Six on Saturday – W46 – Pottering along

A heat wave for Queensland has been predicted for the next few days. I will be in the garden only in the very early and late parts of the day, chilling inside during the heat of the day. This week’s Six is all about visits from King Parrots and a young python, the nearly completed pergola, and a couple flowering beauties in the garden.

  1. On the look out for cherry tomatoes are the King Parrots! The adults visit on a regular basis, looking for peas and tomatoes, and they are now accompanied by their fledglings who will learn the tricks of the trade.
Adult male King Parrot
Juvenile King Parrot, lacking the scarlet colouring of the adults

2. The potting shed. I have small shed where I store my plant pots, planting media and tools. A couple of weeks ago I found some of my pots on the floor. I picked them up and restacked them on the bench, thinking that they had possibly overbalanced and fallen down. A couple of days ago Mr S went into the shed and noticed that there were quite a few pots on the ground, some broken pots and the charcoal I use to repot orchids was scattered on the floor.

The mystery was instantly solved when he noticed that there was a very young carpet snake (python) curled up and sleeping where the pots had been! The carpet snakes (pythons) are nocturnal creatures, on the move and hunting for food at night, and sleeping during the day.

We scouted around and discovered a small hole at ground level, which explained how the carpet snake had managed to get into the shed. Pythons are generally harmless and most people tend to leave them be. On peeking inside the shed this morning we noticed that the python was no longer in the shed, but had moved on within its territory.

3. The pergola. We began this project last Friday, and it is almost complete. The next step involves purchasing some weld-mesh for the sides and roof, and planting climbers. I have a wisteria that I grew from a cutting which will go on one side of the pergola. I am still trying to decide what other climbers I will plant.

Under construction – the new pergola

4. Day lily, Hemerocallis – an unknown variety – is full of buds and is a lovely burgundy colour.

5. New Guinea Banana hybrid, Musa sp. Mr S harvested a bunch of bananas a couple of weeks ago, and hung it in the shed to mature. The bananas are slowly ripening, and we harvest them individually from the bunch as they ripen.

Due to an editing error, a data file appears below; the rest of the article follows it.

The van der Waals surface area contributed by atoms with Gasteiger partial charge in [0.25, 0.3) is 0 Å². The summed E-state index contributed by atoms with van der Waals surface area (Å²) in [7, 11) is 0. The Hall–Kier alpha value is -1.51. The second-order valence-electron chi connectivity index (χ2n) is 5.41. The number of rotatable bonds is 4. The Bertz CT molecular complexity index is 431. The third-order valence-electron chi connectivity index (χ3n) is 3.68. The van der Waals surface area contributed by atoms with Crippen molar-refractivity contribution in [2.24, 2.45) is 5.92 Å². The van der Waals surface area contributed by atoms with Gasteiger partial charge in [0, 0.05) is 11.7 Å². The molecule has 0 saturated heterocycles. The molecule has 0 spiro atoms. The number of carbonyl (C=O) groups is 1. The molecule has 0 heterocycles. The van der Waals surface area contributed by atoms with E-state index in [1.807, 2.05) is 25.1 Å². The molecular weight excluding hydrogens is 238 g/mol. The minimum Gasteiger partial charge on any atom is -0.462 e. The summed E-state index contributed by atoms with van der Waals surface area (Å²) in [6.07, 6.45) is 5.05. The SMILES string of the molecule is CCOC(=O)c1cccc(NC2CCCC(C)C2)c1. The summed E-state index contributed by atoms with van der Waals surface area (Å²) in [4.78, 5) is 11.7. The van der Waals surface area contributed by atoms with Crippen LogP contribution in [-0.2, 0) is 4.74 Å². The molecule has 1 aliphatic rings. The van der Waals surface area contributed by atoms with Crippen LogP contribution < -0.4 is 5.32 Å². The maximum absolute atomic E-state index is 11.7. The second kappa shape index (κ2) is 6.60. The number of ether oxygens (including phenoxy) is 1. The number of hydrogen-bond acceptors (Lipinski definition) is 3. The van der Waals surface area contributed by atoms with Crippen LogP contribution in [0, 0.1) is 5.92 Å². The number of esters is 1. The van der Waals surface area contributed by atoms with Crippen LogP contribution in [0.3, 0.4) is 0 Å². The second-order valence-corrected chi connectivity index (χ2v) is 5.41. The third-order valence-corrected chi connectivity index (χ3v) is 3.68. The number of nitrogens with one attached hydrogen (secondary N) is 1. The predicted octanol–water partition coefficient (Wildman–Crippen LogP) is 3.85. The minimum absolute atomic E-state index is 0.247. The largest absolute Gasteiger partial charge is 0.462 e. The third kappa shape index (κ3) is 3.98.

6. Another colourful perennial that is flowering is this Pelargonium – an unknown variety – which was bought at a garage sale. It is growing in a pot near the front entrance to the house.

That is my Six on Saturday for the week. Feel like joining us as we tour through other gardens around the world, care of The Propagator. It is easy to join in! Visit his blog.


  1. I have plans for a pergola next spring. Yours is looking well,added to by having a seat beyond. It is a seat, I think? Hope you had an enjoyable week in the garden.

  2. What an unusual and evidently rather clumsy visitor to the potting shed! Those king parrots are spectacular. I hope you also get to enjoy some tomatoes and peas?

  3. I remember being wowed by Petrea volubilis and Thunbergia mysorensis at Maleny Botanic Gardens & Bird World. Does Bomarea multiflora grow well in your part of the world. We can’t even grow these exotic climbers inside for lack of the space needed.

    • I have just looked up Bomarea multiflora and WOW! It is beautiful! However, it appears that it is considered invasive, so I don’t think I will be able to grow one in this area, especially as we almost border on the National Park. I have not visited the Maleny Botanic Gardens since 2016…..I need to plan another visit there. I have been there once but it was during summer. I can’t remember seeing the Thunbergia mysorensis there, but have seen it previously in Tzaneen. So many plants….so little space!

  4. What I really love about your blog, is that one moment all is exotic and unfamiliar (king parrots and pythons), the next you mention wisteria and pelargoniums, plants I am very familiar with. Wonderful!

  5. It must be nice to have such brightly coloured birds visit your garden! Or perhaps not, if they’re eating your lovingly-grown produce! A python in the shed – I’d be going in there with extreme caution forevermore.

    I’m so envious of your lovely pergola, and I’m looking forward to seeing it covered in flowers. Good luck with your choices.

    You grow bananas too? Life is so different in a warm (hot!) country. At least I can say that I have pelargoniums too – and mine are still flowering – though weakly and will be tucked up in the greenhouse by this time next week. Enjoy your weekend!

Leave a Reply